Mitsukoshi: First opened in 1903, Mitsukoshi renovated and reopened in 2011, this time bigger and better.
Matsuya: This mall has been here since 1925. It has plenty of international premium brands like Fendi, Balenciaga, Armani, GUCCI, Saint Laurent, and more. There are plenty of Japanese luxury fashion brands as well.
Tokyu Plaza Ginza: Opened in 2016, it houses various luxury brands as well as regular populace brands. A look at what they have to offer: Pandora, Birkenstock, Lotte, G-Shock, Hamilton.
Marronnier Gate: It has a large variety of shops including Uniqlo, Banana Republic, Puma, Tokyu Hands, Nitori, and more.
Stand-Alone Specialty Stores
Itoya: A tall building of 18 Floors selling all manner of stationery items. There’s even a cafe lounge space. This place is great for getting adorable notebooks, pens, and postcards for yourself or for friends and family as a gift.
Hakukinhan: Also known as Ginza Toy Park, this is a huge toy store. From dolls to toy cars, card games and board games, plushies and video games, there’s toys to be had for all ages.
Hankyu Men’s Tokyo: A shopping mall dedicated to men’s fashion. Consisting of 8 floors plus a basement floor, this mall offers everything from accessories, cosmetics, luxury brands, average consumer brands, shoes and more catering to men.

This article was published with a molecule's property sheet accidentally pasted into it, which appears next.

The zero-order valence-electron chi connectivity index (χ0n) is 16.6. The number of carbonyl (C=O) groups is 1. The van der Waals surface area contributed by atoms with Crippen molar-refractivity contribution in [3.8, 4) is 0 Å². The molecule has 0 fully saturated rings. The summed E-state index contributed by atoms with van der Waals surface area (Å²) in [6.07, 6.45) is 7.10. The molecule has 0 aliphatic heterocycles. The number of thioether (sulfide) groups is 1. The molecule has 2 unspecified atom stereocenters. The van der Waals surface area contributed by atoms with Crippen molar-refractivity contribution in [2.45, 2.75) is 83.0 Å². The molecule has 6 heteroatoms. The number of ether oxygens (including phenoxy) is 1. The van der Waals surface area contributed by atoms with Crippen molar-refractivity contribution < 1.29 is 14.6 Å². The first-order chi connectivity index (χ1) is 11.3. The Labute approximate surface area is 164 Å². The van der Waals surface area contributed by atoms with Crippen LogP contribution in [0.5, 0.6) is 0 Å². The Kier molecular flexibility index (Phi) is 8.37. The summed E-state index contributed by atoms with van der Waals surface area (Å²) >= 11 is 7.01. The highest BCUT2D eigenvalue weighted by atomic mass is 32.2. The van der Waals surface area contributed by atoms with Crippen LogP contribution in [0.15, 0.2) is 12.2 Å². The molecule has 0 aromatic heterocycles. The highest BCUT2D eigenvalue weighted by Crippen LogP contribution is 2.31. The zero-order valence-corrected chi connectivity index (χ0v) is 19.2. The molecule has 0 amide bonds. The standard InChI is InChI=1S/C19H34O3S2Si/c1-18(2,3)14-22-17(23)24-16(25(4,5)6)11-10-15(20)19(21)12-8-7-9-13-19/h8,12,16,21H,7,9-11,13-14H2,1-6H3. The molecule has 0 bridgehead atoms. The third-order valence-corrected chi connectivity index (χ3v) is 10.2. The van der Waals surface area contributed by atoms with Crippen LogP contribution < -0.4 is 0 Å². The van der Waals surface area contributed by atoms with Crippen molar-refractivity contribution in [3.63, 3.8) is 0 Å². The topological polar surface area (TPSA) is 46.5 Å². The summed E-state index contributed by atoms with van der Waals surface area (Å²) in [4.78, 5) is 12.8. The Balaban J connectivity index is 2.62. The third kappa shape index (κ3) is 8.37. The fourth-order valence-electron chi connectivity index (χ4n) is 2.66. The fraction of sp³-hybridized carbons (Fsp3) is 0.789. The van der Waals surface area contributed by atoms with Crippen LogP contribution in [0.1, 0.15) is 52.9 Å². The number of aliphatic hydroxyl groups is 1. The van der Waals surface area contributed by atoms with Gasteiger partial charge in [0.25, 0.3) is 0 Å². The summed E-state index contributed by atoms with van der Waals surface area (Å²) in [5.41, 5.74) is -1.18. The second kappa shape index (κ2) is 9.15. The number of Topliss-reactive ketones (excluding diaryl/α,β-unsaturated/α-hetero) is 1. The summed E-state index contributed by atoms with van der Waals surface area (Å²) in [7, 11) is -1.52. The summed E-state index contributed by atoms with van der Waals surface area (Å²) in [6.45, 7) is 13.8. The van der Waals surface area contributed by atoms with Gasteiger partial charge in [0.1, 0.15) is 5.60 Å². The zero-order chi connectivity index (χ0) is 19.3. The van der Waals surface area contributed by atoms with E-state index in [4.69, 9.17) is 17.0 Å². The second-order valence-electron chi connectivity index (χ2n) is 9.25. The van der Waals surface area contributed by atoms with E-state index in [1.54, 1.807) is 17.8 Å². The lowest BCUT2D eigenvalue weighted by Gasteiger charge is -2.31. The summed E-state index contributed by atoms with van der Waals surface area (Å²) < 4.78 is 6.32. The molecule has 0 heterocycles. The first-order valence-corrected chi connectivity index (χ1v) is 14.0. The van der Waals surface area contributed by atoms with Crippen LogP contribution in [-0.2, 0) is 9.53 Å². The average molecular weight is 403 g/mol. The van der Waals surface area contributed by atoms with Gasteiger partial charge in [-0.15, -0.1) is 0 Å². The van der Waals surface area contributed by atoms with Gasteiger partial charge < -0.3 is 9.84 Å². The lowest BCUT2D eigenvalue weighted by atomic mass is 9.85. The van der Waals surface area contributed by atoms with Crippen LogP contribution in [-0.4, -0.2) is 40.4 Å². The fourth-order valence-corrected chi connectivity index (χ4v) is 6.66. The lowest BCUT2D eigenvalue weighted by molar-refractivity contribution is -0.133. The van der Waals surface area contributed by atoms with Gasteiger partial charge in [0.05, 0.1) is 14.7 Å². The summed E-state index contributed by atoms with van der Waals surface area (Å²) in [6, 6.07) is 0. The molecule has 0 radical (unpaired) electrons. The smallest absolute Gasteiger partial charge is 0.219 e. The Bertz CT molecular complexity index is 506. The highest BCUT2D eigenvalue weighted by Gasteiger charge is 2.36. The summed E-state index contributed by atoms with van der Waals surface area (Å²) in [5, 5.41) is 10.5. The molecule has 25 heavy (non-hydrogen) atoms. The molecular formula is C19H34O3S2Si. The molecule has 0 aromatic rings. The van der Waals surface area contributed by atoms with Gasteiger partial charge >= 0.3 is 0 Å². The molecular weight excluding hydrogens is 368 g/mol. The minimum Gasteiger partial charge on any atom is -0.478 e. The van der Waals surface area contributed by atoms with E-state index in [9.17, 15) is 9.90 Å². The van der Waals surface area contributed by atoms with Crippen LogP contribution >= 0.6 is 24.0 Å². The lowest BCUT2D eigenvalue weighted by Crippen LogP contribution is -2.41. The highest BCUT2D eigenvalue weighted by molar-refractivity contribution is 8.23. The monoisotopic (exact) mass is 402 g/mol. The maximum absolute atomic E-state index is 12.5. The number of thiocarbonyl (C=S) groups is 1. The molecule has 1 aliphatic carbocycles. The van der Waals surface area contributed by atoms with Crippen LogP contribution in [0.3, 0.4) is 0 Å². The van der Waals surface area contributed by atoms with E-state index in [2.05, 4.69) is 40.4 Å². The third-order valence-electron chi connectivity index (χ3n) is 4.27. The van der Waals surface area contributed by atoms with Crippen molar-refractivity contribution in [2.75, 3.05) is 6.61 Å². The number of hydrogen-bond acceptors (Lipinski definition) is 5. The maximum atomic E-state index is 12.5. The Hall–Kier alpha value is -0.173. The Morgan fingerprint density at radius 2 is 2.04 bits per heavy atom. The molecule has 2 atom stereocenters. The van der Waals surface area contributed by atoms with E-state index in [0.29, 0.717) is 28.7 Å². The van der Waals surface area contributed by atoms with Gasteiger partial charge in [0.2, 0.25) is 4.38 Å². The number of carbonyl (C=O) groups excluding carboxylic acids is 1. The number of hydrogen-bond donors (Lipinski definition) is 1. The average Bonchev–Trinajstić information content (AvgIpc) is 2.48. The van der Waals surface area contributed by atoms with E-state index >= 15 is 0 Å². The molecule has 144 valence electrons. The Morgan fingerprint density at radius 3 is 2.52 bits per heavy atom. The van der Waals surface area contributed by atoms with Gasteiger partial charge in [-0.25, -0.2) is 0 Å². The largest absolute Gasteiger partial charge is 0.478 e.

As fun as shopping is, you’re bound to get tired which is where this part comes in! Catch a break at one of these restaurants:
Cafe de L'Ambre: A retro style cafe specialising in coffee operating since 1948. When we say coffee specialty, we really do mean it as that’s the only thing on the menu. The cafe’s late owner Sekiguchi Ichiro was a great coffee lover, recognized as one of the best coffee brewers in Japan. If you think the cafe’s interior looks familiar, it’s because it was the inspiration for Café Leblanc in Atlus’s Persona 5 Video Game.
Le Cafe Doutor Ginza: Doutor Coffee is best known for its chain coffee shops Doutor and sister brand Excelsior Caffe, each having its own concept. To match the premium classy ambiance of Ginza, the one-of-a-kind Le Cafe Doutor was set up. It embodies a higher class Doutor cafe that also serves Excelsior Caffe’s menu items for a unique experience. The cafe’s design is also very different from a usual Doutor store.